Gift of his Nephew Captain Henry Buckland
(privately owned)

Rather than accusing Sherman of negligence, Americans hailed him as a national hero for his courageous leadership under fire. No doubt, grateful to Buckland, Sherman gave high praise to the “cool, intelligent” Buckland, whose brigade was “the only one that retained its organization.”

Shiloh was a turning point in Sherman’s life. Only an average student at West Point and a failure in civilian life, he re-entered the Army at the outbreak of the Civil War. After enduring defeat at Manassas and humiliation in the press for dire predictions of Union failure in Kentucky, Sherman suffered intensely. After Shiloh, he found his footing under the command of Ulysses S. Grant. Together they formed a lethal combination.

An advocate of total warfare and never one to evade hard truths, Sherman said, “You cannot qualify war in harsher terms than I will. War is cruelty, and you cannot refine it.” Called hero and liberator by some and demon and destroyer by others, General William Tecumseh Sherman earned his reputation as America’s first modern general.

Monday, March 8, 2010

Lloyd Abbott with the 24th Marines at Iwo Jima

The ten-part mini-series, The Pacific will soon air on HBO. One portion will focus on Iwo Jima. In February 1945, a U. S. force of some 70,000 Marines invaded Iwo Jima, a small volcanic island some 500-plus miles south of Tokyo. It was defended by more than 22,000 Japanese. Americans expected Iwo Jima to fall within five days. However, the battle lasted from February 19th to March 26th. The United States suffered more thant 6,800 fatalities and nearly 20,000 wounded.

The nearby pictures are those preserved by the late Lloyd E. Abbott of Burgoon, Ohio. Lloyd was born in Helena, Ohio, in 1925. He entered the United States Marine Corps May 18, 1944. He donated these photographs and others, along with his wartime letters, to the Hayes Presidential Center. Lloyd was part of the 24th Marines , 4th Division. Corporal Abbott joined the 24th Marines in Hawaii as a replacement for losses suffered by the 24th in the Marianas. In late January 1945, the 24th sailed for Iwo Jima with other 4th Marine Division units. The 24th encountered fierce resistance and were often involved in hand-to-hand combat. The regiment suffered 652 killed and 1,053 wounded.

At left is a picture of Company A and Company B of the 24th Marines, who survivied Iwo Jima. The photograph was taken just prior to the regiment's departure. Corporal Abbott identified himself as the Marine standing in front of and between the two tallest soldiers in the back row. Much later he recalled the hoards of flies that descended on the island and the black sand that made maneuvering so difficult. Although Corporal Abbott did not see the raising of the American flag at Mt. Suribachi by his fellow Marines, he distinctly remembered the shouts that went up from the island. At left is a map of Iwo Jima. Corporal Abbott wrote that he picked it up as he was leaving the island. Click on the map to read Corporal Abbott's notes and see his landing location (x marks the spot).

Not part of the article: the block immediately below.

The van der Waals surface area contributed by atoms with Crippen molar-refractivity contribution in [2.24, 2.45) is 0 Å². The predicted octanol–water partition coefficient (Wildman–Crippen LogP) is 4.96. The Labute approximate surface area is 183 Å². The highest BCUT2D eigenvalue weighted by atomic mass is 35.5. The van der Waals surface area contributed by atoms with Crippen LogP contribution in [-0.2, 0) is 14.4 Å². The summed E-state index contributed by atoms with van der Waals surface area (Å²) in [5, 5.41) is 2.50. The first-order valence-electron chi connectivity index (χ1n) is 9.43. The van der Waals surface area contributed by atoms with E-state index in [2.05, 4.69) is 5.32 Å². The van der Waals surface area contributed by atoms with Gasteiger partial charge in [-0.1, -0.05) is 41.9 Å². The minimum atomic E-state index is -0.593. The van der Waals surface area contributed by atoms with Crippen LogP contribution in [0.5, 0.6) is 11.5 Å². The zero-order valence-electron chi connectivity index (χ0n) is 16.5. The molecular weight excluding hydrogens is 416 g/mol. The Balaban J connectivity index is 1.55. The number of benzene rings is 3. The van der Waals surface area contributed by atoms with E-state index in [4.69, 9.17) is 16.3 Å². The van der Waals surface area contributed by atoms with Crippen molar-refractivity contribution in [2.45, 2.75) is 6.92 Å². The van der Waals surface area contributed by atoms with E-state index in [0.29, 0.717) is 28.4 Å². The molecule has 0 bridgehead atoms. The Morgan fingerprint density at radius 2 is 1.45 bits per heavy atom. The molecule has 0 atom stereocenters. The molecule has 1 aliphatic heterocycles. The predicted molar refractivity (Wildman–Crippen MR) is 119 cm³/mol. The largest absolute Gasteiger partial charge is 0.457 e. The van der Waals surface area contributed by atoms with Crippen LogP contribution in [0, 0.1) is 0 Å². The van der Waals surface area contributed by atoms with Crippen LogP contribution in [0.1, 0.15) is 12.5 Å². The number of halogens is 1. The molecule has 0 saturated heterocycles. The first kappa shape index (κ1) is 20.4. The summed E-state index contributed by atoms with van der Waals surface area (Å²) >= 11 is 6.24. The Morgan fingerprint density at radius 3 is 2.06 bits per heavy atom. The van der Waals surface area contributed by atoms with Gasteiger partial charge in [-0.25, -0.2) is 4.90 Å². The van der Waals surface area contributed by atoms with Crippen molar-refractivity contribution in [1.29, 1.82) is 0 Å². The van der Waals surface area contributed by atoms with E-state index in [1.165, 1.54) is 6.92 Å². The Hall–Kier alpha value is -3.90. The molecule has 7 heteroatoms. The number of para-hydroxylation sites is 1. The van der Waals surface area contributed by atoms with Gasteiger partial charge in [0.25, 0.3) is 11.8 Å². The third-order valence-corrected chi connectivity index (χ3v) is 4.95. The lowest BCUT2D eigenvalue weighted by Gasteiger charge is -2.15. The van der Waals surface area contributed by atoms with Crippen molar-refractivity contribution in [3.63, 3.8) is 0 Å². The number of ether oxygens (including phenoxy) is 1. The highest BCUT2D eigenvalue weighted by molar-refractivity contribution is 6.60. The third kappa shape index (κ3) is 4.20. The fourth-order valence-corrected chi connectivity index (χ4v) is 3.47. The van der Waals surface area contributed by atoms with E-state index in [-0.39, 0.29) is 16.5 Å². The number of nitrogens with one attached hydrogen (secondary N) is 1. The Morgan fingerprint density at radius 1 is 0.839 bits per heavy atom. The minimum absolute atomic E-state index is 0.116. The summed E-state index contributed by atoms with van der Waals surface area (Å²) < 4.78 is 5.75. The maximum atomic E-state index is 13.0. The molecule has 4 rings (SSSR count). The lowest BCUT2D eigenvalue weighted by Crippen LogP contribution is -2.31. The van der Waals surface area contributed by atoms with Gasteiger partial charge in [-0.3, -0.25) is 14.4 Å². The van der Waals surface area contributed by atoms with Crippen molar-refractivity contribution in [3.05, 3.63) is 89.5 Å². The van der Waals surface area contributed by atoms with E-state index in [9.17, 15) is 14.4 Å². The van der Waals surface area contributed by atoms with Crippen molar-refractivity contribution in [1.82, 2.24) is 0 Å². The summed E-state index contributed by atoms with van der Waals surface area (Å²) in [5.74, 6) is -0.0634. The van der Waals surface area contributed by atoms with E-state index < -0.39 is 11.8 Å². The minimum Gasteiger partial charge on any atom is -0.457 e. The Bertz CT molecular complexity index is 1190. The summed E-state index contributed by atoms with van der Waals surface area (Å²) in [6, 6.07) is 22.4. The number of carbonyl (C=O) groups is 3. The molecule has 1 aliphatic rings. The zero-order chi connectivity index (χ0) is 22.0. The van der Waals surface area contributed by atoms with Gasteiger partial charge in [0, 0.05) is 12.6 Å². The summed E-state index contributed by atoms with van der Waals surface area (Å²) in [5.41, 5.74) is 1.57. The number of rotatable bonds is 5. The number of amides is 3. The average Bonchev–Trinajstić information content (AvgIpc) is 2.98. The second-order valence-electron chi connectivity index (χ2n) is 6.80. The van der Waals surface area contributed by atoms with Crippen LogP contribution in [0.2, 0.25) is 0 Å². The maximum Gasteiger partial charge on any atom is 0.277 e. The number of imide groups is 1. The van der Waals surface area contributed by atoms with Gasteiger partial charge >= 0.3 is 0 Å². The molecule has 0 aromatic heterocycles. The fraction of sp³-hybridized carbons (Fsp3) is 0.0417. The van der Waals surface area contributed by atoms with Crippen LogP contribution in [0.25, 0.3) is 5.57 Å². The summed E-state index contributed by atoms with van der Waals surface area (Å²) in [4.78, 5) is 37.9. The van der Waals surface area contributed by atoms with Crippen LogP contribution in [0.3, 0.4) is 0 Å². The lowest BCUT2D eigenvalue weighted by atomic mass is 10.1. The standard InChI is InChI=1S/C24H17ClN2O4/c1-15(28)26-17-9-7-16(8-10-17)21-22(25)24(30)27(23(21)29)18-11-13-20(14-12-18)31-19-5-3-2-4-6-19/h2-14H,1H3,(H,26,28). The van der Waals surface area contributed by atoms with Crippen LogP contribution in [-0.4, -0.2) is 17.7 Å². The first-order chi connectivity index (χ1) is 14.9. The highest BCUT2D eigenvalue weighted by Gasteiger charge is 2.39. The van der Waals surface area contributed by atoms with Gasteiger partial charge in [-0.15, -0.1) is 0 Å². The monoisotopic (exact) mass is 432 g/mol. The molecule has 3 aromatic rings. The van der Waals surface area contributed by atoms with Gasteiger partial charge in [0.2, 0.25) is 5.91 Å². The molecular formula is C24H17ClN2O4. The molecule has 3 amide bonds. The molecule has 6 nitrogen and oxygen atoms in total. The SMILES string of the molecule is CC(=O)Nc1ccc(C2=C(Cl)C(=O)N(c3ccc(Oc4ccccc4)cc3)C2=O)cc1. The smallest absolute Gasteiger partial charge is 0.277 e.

The photograph of Corporal Abbott and his fellow Marines was taken aboard the U.S.S. Newberry, a 12 1/2-ton troop transport. The photograph is a reprint of the original owned by one of Abbott's comrades. Abbott identified himself as sitting in front of the organ. Interestingly, Abbott stated that he celebrated Easter twice as the 24th Marine Division on board the Newberry crossed the International Date Line on Easter.

The 24th Marines remained in Hawaii until October 1945 when it was ordered back to California where it was deactivated. Corporal Abbott was discharged from the United States Marine Corps on May 28, 1946. He returned to farming at his home near Burgoon, Ohio. Lloyd Abbott passed away in 2008.

Sunday, February 7, 2010

Lucy Webb Hayes and Her Four-Footed and Feathered Friends

The nearby photo of Lucy Webb Hayes, wearing the President’s hat while feeding pigeons on a cold, snowy morning, is one of the last ever taken of the former first lady. It has always been one of my favorites. This candid image would be considered common place in today’s casual world, but in the 19th century, such unassuming poses of women, particularly former first ladies, were much less common. Perhaps its appeal is that it represents a true reflection of who Lucy Webb Hayes was and how she lived her life.

Compassionate, cheerful, gracious, and possessed of a quiet confidence, Lucy showered kindness on family, friends, children, the sick, and the helpless. The same was true for animals - be they domestic or wild. It was always her way.

Upon Lucy’s arrival in Washington, society columnists commented on what changes she surely would make in her hair style, her dress, and her demeanor. But the First Lady remained unchanged - outwardly and inwardly. It wasn’t long before such questions were forgotten. Rather, Lucy’s warmth and kindness to all around her became the recurring topic in DC newspaper columns.

Gifts for Lucy poured in – a mockingbird, a Siamese cat, a turkey, a cow, and other feathered and four-footed creatures. They all found their place in the White House family. When Lucy learned that an owl had become trapped inside the unfinished Washington Monument, she asked that construction stop until it could be freed.

When the Hayeses returned to Ohio, their White House pets came with them. Their homecoming at Spiegel Grove brought more gifts of dogs, chickens, turkeys, and cats. Lucy welcomed and loved them all.

In his letters and diary, President Hayes often mentioned how children, servants, and animals responded to Lucy. He wrote, “All seemed to know her, and loved to be near her. The dogs would climb on her, the Jerseys would rush to her, the pigeons came at her call….How happy she was to see their glad welcome of her. I must preserve the pictures that show these things.”